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Report on Popocatepetl (Mexico) — 13 February-19 February 2019


Smithsonian / US Geological Survey Weekly Volcanic Activity Report,
13 February-19 February 2019
Managing Editor: Sally Kuhn Sennert

Please cite this report as:

Global Volcanism Program, 2019. Report on Popocatepetl (Mexico). In: Sennert, S K (ed.), Weekly Volcanic Activity Report, 13 February-19 February 2019. Smithsonian Institution and US Geological Survey.

Weekly Report (13 February-19 February 2019)



19.023°N, 98.622°W; summit elev. 5393 m

All times are local (unless otherwise noted)

CENAPRED reported that each day during 13-19 February there were 20-140 steam-and-gas emissions from Popocatépetl, some of which contained ash. Seismicity began to increase at 2100 on 14 February coincident with the onset of Strombolian activity. Incandescent material was ejected 1.5 km onto the flanks, and gas-and-ash plumes rose as high as 2 km above the carter rim and drifted SW. The phase lasted for about seven hours. Explosions were recorded at 1528, 1602, 1824, and 1935 on 14 February and at 0409 on 15 February. Ashfall was reported in areas downwind including Tetela del Volcán (20 km SW), Zacualpan (31 km SW), Jonacatepec (43 km SW), Cuautla (43 km SW), Ocuituco (24 km SW), Yecapixtla (31 km SW), and in Tochimilco (16 km SSE).

During 0044-0606 on 16 February Strombolian activity ejected incandescent material that fell back into the crater. Gas-and-ash plumes rose 1 km and drifted SE. A period of harmonic tremor began at 1600, accompanied by emissions of water vapor and gas that rose 1.5 km. By 1830 ejected incandescent fragments were visible and fell onto flanks 400 m from the crater. Plumes rose 2 km and drifted NNE. Seismicity decreased by 2100 and material was no longer being ejected above the crater rim, though crater incandescence remained visible. There were at least 14 explosions detected on 17 February; the more significant events were recorded at 0438, 0457, 0719, 0821, and 0956, generating plumes that rose 2 km and drifted NNE. Minor ashfall was reported in areas downwind including Tlaxco (85 km NE) and Xalostoc, Nativitas (40 km NE), Hueyotlipan (57 km NNE), Amaxac de Guerrero (60 km NE), Tepetitla de Lardizábal (37 km NE), Texoloc, and Tlaxcala (51 km NE). An explosion at 0704 on 18 February produced a plume that rose 2 km and drifted NNE. An explosion was detected at 0613 on 19 February. On 20 February CENAPRED noted growth of lava dome #82. The Alert Level remained at Yellow, Phase Two (middle level on a three-color scale).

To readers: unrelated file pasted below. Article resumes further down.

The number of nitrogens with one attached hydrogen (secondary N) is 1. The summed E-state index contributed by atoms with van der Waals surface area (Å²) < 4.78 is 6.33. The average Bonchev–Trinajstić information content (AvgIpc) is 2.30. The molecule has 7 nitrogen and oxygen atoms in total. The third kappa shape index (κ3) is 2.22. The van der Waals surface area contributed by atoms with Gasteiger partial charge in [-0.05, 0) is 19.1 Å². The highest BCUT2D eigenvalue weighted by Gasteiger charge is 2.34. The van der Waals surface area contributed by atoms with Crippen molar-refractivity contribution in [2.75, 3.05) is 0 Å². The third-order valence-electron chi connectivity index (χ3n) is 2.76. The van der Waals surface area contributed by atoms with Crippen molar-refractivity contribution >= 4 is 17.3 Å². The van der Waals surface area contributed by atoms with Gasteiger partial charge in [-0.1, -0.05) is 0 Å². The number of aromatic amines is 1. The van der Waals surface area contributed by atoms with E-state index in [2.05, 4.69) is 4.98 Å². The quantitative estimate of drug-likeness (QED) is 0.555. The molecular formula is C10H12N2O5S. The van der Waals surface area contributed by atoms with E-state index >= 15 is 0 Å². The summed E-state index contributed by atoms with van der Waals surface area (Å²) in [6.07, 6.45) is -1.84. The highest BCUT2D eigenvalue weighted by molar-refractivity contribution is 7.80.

Geological Summary. Volcán Popocatépetl, whose name is the Aztec word for smoking mountain, rises 70 km SE of Mexico City to form North America's 2nd-highest volcano. The glacier-clad stratovolcano contains a steep-walled, 400 x 600 m wide crater. The generally symmetrical volcano is modified by the sharp-peaked Ventorrillo on the NW, a remnant of an earlier volcano. At least three previous major cones were destroyed by gravitational failure during the Pleistocene, producing massive debris-avalanche deposits covering broad areas to the south. The modern volcano was constructed south of the late-Pleistocene to Holocene El Fraile cone. Three major Plinian eruptions, the most recent of which took place about 800 CE, have occurred since the mid-Holocene, accompanied by pyroclastic flows and voluminous lahars that swept basins below the volcano. Frequent historical eruptions, first recorded in Aztec codices, have occurred since Pre-Columbian time.

Source: Centro Nacional de Prevencion de Desastres (CENAPRED)